Annual Health Sector Performance Report 2016

Report
from Government of Sierra Leone
Published on 09 Aug 2017 View Original

The 2016 Health Sector Performance Report (HSPR) presents an assessment of how the health system in Sierra Leone has performed in 2016 –the first full year of health sector reconstruction after the Ebola epidemic. It is the first time that Sierra Leone has reported on a complete range of internationally agreed indicators that span the entire health system, and as such makes a significant improvement on previous HSPRs. This new, robust approach to monitoring and evaluation will support the Ministry of Health and Sanitation (MoHS) to engage in effective health sector planning and decision-making going forwards.

The report reflects and builds on the mid-year review and annual review workshops that brought together a wide range of stakeholders to report on their activities, reflect on the challenges they faced, and look forward to 2017 to build on our shared successes. This included not only elected officials of the Government of Sierra Leone (GoSL) and representatives of Ministries, Departments, and Agencies, but also development partners and a much larger role for civil society representatives than has ever been seen before. As such, I am confident that the report provides a comprehensive and honest assessment of how the health sector has performed this last year.

The MoHS remains committed to improving the health of the population through prioritising evidence-based, cost-effective interventions. This is the premise behind the strategic Health Sector Recovery Plan 2015-2020 and the operational Basic Package of Essential Health Services 2015-2020, and this is what will enable the Ministry to achieve the health-related targets in the Agenda for Prosperity 2013-2018. As this year’s HSPR shows, we are making steady progress in this direction.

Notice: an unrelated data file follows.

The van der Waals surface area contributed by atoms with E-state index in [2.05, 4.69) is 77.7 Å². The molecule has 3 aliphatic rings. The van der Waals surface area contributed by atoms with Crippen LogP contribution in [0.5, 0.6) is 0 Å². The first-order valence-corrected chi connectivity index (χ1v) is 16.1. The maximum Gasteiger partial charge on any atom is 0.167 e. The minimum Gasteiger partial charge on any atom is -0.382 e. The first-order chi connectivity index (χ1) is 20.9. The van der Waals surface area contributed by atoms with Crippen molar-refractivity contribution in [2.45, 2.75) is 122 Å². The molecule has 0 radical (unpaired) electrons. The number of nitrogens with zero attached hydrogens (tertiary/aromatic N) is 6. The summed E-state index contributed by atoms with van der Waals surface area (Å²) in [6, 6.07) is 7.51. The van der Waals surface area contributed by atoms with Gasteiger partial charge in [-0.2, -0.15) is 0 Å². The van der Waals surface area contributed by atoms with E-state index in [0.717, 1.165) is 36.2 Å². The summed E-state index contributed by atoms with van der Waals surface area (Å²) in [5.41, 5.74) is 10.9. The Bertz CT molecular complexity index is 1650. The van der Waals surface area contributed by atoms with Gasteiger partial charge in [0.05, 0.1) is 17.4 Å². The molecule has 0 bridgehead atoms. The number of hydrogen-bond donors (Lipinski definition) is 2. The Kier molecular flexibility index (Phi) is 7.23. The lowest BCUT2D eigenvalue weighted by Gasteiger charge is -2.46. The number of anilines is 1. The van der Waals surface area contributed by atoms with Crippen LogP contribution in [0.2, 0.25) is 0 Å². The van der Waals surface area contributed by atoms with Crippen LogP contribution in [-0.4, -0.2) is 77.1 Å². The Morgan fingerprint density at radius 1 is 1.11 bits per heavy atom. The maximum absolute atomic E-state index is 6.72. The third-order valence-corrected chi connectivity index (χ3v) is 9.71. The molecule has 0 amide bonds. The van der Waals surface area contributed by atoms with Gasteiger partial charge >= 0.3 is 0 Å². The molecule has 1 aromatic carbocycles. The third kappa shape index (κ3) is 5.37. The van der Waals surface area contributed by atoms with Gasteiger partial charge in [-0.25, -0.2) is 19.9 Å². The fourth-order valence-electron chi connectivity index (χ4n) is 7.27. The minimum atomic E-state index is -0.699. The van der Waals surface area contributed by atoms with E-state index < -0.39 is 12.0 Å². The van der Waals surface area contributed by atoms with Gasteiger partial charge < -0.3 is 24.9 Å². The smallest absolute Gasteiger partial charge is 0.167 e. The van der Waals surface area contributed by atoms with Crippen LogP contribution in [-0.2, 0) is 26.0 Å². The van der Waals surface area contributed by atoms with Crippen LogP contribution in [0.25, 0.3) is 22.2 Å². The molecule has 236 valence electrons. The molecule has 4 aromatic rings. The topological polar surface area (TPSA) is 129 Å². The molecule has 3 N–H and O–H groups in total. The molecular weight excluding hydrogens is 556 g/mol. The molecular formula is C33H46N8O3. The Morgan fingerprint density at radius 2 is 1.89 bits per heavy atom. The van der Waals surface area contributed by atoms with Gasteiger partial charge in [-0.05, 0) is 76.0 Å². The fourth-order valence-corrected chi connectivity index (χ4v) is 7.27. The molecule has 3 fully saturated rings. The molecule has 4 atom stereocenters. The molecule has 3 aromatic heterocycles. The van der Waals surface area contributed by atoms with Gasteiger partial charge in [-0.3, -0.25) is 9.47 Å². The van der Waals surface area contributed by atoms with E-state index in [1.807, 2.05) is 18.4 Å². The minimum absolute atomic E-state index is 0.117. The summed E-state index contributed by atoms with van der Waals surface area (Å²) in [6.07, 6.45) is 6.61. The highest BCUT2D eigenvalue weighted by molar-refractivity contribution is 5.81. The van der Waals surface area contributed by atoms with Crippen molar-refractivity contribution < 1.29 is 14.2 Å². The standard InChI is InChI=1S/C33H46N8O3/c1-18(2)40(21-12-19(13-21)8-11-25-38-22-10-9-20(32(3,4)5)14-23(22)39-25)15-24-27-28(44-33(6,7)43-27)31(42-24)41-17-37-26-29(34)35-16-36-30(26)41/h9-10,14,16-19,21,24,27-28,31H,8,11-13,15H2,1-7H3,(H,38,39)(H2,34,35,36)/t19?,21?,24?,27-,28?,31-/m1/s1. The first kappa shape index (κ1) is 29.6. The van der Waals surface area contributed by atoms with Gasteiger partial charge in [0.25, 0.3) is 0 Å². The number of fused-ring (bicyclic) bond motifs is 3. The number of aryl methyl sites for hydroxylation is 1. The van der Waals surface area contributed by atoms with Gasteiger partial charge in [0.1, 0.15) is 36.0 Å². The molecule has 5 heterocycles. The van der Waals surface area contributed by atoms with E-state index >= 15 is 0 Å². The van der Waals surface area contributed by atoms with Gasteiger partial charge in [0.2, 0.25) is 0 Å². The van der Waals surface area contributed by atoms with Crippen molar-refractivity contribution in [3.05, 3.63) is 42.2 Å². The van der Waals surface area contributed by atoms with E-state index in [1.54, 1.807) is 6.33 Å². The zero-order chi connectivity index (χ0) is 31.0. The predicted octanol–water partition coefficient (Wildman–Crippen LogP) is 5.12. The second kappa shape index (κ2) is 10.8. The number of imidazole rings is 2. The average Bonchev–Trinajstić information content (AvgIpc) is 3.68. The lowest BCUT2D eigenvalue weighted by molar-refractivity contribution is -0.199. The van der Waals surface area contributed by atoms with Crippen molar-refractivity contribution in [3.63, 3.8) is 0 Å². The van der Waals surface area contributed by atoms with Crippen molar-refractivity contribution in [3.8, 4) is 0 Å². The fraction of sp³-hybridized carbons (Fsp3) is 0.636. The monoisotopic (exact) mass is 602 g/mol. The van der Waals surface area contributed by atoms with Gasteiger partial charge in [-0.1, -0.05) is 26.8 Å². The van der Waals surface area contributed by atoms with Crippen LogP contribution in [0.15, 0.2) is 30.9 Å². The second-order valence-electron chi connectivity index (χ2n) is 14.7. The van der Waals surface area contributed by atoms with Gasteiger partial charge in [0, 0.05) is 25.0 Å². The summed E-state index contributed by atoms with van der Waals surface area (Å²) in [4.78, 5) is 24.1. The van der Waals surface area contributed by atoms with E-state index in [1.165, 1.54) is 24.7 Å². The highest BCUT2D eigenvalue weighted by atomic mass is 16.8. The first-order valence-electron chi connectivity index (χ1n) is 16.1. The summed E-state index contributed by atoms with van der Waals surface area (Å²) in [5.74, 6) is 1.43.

The Government recognises the contribution of all actors in the health system to achieving our shared goals. This includes first and foremost the hard work of frontline health workers from doctors, nurses, and midwives,to community health workers (CHWs); but also the hard work of managers and technical staff across the MoHS at district and central level; health development partners; civil society representatives; the private sector; and of course the communities themselves. Under the Government’s leadership, and particularly the leadership of the Ministry, a strong, collaborative working relationship amongst all stakeholders will continue to be fostered to improve the health of the population.

Last year I committed to the annual publication and dissemination of the HSPR, and this year again I re-affirm this commitment. It is truly the most important report the MoHS produces, and I am proud to share it with all of you. I encourage all of us to use its findings to inform future plans to improve health in Sierra Leone, so that together we can deliver a strong, resilient health system that meets the needs of the whole population.

Dr Abu Bakarr Fofannah
Honourable Minister of Health and Sanitation